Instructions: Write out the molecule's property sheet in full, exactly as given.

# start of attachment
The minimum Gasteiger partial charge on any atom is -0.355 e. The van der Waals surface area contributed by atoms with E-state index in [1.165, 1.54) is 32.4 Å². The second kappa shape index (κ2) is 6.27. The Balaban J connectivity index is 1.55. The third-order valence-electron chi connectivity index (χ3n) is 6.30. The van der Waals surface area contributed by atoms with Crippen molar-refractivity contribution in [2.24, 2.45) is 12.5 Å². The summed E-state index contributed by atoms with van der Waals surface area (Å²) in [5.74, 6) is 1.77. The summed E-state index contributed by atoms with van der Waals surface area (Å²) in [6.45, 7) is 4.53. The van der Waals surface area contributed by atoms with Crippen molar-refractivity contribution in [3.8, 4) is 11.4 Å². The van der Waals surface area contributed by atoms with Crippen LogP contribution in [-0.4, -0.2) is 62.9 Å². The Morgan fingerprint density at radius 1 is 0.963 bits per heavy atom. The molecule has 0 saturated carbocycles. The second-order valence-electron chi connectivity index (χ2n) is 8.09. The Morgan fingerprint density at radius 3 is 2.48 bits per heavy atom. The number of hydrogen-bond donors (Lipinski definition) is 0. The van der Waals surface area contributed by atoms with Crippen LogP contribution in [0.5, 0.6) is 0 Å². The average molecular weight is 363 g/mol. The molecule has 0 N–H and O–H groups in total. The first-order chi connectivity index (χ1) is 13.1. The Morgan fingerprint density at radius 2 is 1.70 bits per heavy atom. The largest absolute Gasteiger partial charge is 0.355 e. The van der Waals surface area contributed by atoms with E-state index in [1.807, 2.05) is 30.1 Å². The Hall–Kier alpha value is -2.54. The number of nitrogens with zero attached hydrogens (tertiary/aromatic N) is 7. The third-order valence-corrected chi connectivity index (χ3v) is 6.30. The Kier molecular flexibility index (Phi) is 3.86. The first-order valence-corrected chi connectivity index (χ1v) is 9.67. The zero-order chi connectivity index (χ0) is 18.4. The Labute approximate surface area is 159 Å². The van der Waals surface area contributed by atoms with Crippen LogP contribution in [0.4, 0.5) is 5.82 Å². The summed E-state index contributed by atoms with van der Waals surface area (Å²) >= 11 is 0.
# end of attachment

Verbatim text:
The minimum Gasteiger partial charge on any atom is -0.355 e. The van der Waals surface area contributed by atoms with E-state index in [1.165, 1.54) is 32.4 Å². The second kappa shape index (κ2) is 6.27. The Balaban J connectivity index is 1.55. The third-order valence-electron chi connectivity index (χ3n) is 6.30. The van der Waals surface area contributed by atoms with Crippen molar-refractivity contribution in [2.24, 2.45) is 12.5 Å². The summed E-state index contributed by atoms with van der Waals surface area (Å²) in [5.74, 6) is 1.77. The summed E-state index contributed by atoms with van der Waals surface area (Å²) in [6.45, 7) is 4.53. The van der Waals surface area contributed by atoms with Crippen molar-refractivity contribution in [3.8, 4) is 11.4 Å². The van der Waals surface area contributed by atoms with Crippen LogP contribution in [-0.4, -0.2) is 62.9 Å². The Morgan fingerprint density at radius 1 is 0.963 bits per heavy atom. The molecule has 0 saturated carbocycles. The second-order valence-electron chi connectivity index (χ2n) is 8.09. The Morgan fingerprint density at radius 3 is 2.48 bits per heavy atom. The number of hydrogen-bond donors (Lipinski definition) is 0. The van der Waals surface area contributed by atoms with Crippen LogP contribution in [0.5, 0.6) is 0 Å². The average molecular weight is 363 g/mol. The molecule has 0 N–H and O–H groups in total. The first-order chi connectivity index (χ1) is 13.1. The Morgan fingerprint density at radius 2 is 1.70 bits per heavy atom. The largest absolute Gasteiger partial charge is 0.355 e. The van der Waals surface area contributed by atoms with E-state index in [1.807, 2.05) is 30.1 Å². The Hall–Kier alpha value is -2.54. The number of nitrogens with zero attached hydrogens (tertiary/aromatic N) is 7. The third-order valence-corrected chi connectivity index (χ3v) is 6.30. The Kier molecular flexibility index (Phi) is 3.86. The first-order valence-corrected chi connectivity index (χ1v) is 9.67. The zero-order chi connectivity index (χ0) is 18.4. The Labute approximate surface area is 159 Å². The van der Waals surface area contributed by atoms with Crippen LogP contribution in [0.4, 0.5) is 5.82 Å². The summed E-state index contributed by atoms with van der Waals surface area (Å²) >= 11 is 0.